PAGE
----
We’ve had enough of the posh, surely? What with their squirrelling away all the good stuff for themselves, keeping us riff-raff in our places, quietly fuelling the toxic war between the squeezed middle, the already squeezed completely dry and the never had a lemon to squeeze in the first place, to act as decoy while they trouser the profits and laugh up their sleeves at everyone else’s stupidity.
If it proves to be true, as Nadine Dorries has repeatedly and vehemently told anyone who will listen, that posh boys stopped her getting into the House of Lords, we might have something to thank them for; but it’s small return, in any case, for centuries of subjugation.
Not everyone agrees, of course, and certainly not a young American woman called Caroline Calloway, who has just published a memoir, the engagingly titled Scammer, detailing how she fibbed her way into St Edmund’s College, Cambridge, and thereby began a picaresque rinse-and-repeat tale of self-invention, social media stardom and exposure that earned her the sobriquet or, less poshly, nickname, “the Gatsby of Cambridge”. (The tag seems to rest largely on Calloway’s manipulation of her origin story, her fondness for parties and the faint similarity between her surname and that of the novel’s narrator, Nick Carraway, rather than a close reading of the text, but so it goes.)
Interviewed recently, Calloway was far more intriguing than the bare bones of her story might suggest, given that chancers are 10 a penny. She had desperately wanted, she claims, to be a memoirist, and going to Cambridge would provide her with an appropriately dramatic and suggestive backdrop, the quads and bridges and riverbanks easy to populate with students in subfusc, or riotously cavorting at balls, or languidly trailing a hand over the side of a punt. “I just love everything about Oxbridge and posh country houses,” she said, adding that “for me it wasn’t about having gravitas – it was just about trying to be a part of beautiful things. And I just find so much beauty in posh culture.”
The indeterminacy of “poshness” is part of its power, of course. It allows one to isolate an apparently uncontestable quality – beauty, who could be opposed to beauty? – and obscure its source, its nature, what allows it to thrive. There are many beautiful things beside the cloisters of Oxbridge colleges, or the Palladian frontage of an English stately home, or a perfectly cut champagne coupe proffered on a highly polished silver tray, but they did not seem to exert the same hold over a twentysomething from Virginia.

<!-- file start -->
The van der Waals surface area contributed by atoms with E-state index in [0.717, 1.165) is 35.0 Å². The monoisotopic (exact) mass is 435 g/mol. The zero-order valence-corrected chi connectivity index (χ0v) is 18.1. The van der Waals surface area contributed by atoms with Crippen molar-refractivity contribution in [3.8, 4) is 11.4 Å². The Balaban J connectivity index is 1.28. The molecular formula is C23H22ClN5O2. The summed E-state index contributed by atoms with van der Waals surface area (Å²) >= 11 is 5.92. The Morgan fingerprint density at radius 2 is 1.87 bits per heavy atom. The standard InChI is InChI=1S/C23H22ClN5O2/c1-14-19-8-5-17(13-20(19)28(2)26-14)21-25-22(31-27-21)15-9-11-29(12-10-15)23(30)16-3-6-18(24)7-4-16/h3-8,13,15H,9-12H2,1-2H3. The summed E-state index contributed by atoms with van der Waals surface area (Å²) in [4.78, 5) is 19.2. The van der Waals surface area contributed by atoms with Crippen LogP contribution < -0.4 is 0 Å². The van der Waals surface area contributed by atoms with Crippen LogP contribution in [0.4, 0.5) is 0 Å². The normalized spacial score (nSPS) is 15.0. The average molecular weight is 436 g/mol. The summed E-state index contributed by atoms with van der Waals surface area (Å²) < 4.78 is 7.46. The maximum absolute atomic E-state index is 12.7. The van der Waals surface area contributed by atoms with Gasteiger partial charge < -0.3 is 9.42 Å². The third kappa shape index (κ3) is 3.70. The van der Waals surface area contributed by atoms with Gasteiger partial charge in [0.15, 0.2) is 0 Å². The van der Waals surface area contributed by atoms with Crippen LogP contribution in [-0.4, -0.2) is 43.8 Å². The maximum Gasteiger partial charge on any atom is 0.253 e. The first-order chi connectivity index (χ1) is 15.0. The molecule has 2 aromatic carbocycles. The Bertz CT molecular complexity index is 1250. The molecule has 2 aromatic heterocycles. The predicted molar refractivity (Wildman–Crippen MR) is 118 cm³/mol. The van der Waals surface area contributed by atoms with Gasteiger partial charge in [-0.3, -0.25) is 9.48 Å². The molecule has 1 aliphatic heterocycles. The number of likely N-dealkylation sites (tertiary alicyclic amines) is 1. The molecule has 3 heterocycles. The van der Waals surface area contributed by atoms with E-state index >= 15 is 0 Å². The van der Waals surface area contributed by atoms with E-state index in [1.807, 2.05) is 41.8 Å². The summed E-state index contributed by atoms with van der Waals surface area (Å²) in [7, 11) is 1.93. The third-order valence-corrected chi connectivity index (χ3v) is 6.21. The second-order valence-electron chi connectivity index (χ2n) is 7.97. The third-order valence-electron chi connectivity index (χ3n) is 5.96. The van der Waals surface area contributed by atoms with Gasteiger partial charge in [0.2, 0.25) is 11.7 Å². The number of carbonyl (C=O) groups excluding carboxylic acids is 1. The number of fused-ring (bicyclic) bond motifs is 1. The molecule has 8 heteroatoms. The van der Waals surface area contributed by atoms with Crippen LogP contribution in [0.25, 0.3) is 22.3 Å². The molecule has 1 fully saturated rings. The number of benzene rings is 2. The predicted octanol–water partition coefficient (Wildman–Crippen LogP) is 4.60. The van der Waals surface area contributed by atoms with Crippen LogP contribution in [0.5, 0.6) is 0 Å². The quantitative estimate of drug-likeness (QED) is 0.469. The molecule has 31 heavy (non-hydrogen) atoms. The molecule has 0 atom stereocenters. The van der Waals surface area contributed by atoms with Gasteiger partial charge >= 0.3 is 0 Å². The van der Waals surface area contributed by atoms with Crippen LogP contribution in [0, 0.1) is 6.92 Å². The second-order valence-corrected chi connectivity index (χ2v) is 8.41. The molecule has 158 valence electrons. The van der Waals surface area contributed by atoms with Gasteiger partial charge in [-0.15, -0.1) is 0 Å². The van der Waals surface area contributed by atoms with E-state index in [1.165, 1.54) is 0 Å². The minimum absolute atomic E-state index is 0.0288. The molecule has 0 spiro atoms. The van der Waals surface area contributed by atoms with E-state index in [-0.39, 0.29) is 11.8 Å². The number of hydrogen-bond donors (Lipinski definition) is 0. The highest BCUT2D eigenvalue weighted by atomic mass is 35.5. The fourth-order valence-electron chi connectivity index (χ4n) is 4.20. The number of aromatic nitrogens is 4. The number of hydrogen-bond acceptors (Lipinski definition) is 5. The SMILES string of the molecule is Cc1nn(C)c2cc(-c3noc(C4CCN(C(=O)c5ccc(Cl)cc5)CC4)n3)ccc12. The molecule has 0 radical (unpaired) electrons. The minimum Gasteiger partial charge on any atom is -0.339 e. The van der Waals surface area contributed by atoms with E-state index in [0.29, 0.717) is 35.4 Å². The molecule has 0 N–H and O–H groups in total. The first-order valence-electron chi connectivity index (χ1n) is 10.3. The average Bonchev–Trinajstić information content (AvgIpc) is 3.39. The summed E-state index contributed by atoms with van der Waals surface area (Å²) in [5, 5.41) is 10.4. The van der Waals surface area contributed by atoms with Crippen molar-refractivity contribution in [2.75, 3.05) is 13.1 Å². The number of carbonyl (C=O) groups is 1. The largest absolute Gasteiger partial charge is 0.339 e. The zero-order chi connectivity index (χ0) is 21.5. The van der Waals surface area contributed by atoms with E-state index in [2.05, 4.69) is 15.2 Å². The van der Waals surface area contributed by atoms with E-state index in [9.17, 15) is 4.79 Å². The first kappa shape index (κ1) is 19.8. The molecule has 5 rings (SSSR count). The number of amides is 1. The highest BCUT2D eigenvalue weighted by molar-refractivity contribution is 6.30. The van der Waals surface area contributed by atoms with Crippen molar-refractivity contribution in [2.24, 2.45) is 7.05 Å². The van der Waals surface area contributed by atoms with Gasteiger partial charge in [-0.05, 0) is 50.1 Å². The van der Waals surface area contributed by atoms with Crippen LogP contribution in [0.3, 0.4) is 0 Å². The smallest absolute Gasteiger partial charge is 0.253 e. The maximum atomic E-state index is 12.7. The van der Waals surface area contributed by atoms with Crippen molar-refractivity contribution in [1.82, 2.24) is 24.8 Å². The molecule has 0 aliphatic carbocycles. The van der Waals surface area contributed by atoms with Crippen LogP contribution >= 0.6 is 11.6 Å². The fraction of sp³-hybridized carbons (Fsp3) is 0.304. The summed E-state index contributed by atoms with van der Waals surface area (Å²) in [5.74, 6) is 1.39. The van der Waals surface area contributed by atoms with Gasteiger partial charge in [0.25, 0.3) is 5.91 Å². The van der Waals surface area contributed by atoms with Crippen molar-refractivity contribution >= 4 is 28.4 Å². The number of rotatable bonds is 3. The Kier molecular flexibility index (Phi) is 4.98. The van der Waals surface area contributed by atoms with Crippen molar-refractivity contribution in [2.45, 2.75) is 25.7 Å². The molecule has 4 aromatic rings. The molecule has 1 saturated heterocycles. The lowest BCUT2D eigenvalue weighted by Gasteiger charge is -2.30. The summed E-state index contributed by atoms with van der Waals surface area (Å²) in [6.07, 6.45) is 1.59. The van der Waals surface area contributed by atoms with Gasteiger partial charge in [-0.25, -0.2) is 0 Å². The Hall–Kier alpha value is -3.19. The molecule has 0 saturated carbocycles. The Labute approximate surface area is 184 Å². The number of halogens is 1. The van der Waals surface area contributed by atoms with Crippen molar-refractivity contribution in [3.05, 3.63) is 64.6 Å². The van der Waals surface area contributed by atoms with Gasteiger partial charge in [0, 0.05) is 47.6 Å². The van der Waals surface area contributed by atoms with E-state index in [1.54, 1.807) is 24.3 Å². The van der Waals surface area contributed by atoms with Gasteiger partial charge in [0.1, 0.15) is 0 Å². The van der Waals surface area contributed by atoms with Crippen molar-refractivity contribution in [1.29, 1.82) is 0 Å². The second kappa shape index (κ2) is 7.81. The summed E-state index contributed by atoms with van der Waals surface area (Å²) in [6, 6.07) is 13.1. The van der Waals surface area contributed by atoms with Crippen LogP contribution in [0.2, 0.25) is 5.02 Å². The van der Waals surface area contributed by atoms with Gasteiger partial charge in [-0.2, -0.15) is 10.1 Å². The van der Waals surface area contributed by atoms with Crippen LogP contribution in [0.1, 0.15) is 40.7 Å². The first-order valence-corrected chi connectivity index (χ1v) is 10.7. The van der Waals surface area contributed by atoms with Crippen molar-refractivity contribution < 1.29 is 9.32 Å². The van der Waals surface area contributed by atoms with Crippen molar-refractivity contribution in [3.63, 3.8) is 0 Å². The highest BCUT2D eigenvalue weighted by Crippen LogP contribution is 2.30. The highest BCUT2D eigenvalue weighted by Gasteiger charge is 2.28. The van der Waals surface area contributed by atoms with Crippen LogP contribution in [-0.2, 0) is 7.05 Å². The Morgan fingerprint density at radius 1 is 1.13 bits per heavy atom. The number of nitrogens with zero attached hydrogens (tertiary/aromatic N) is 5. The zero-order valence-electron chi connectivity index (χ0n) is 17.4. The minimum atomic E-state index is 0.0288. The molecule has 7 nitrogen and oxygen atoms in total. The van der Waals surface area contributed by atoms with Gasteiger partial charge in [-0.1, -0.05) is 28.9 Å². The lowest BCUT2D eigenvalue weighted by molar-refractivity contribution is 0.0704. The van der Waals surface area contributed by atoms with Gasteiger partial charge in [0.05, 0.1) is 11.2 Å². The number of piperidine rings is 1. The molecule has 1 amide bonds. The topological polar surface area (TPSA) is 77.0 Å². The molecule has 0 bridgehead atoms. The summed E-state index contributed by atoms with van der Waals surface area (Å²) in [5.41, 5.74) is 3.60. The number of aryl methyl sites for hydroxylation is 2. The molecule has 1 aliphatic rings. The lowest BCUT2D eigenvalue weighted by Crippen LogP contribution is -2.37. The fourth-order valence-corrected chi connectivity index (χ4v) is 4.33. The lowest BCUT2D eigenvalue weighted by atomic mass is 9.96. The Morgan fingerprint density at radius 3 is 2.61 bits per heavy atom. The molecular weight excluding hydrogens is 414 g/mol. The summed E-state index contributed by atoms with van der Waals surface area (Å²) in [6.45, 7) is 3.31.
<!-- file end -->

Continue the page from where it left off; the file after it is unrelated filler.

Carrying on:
The kind of beauty Calloway preferred was perhaps what Lady Montdore, the monstrous aristocrat in Nancy Mitford’s Love in a Cold Climate, refers to as “all this”. The unsuspecting eavesdropper might take “all this” to mean the scale and bounty of Lord and Lady Montdore’s estate, Hampton. What she really means, as Mitford’s heroine Fanny points out, is “position allied to such solid assets as acres, coal mines, real estate, jewels, silver, pictures, incunabula, and other possessions of the sort. Lord Montdore owned an almost incredible number of such things, fortunately.”
Sadly, “all this” doesn’t guarantee Lady Montdore’s acceptance among those of her supposed class: “she was not gifted with an aesthetic sense,” notes Fanny, “and if she admired anything at all it was rather what might be described stockbroker’s picturesque.” Ouch! This when Fanny, one of the novel’s rather nicer characters, has gorged herself on Hampton’s delicious food, wallowed in its plentiful hot water supply and wandered its avenues with a dashing Frenchman, and then pronounced the whole set-up a little too perfect. The truly posh: endlessly ungrateful.
When Calloway said she wanted to be part of beautiful things, could the “part of” have been more important than the beauty? It’s the million-dollar question (though how vulgar to put a price tag on it) that explains the enduring appeal of narratives of class interlopers in the culture, from Brideshead Revisited’s Charles Ryder to Patricia Highsmith’s Tom Ripley to Nick Guest in Alan Hollinghurst’s The Line of Beauty. Some of them are clever enough to bypass it entirely – Succession’s Tom Wambsgans, for example, wants into the money and power and seems not to care much for the cheese-paring, crust-freezing parsimony of Harriet Walter’s Lady Caroline Collingwood. (Naturally, viewers did not share his indifference to this wonderful character and one wonders to what extent US audiences felt this vision of the emotionally stunted, reluctant matriarch confirmed all their suspicions about the British aristocracy.)
For a wonderfully sideways take on the complex intersections between class, wealth and power – intersections that invariably favour those who have most of them already – I recommend reading The English Understand Wool, by the American writer Helen DeWitt.
It’s about 60 pages long, and it concerns a 17-year-old girl who has been brought up in Marrakech, but makes frequent journeys abroad with her French mother (her English father is mysteriously absent throughout). Mother and daughter take a suite in Claridge’s, from which the television is removed and a piano brought in, and travel to the Outer Hebrides in search of the perfect wool, bringing back an entire bolt of tweed to their favoured tailor in London to prevent it falling into the hands of the tasteless.
They avoid, at all costs, what the older woman calls mauvais ton – looking like you haven’t been able to ride a horse since you were five, treating your household staff inconsiderately, wearing unspeakable shoes. It is perhaps unsurprising that all is not as it seems, nor that all manner of malfeasance may be masked beneath a flawless appearance. One can crack a social code the same as any other, after all, no matter how ingenious those in charge might like to make it seem. Remember that, poshos.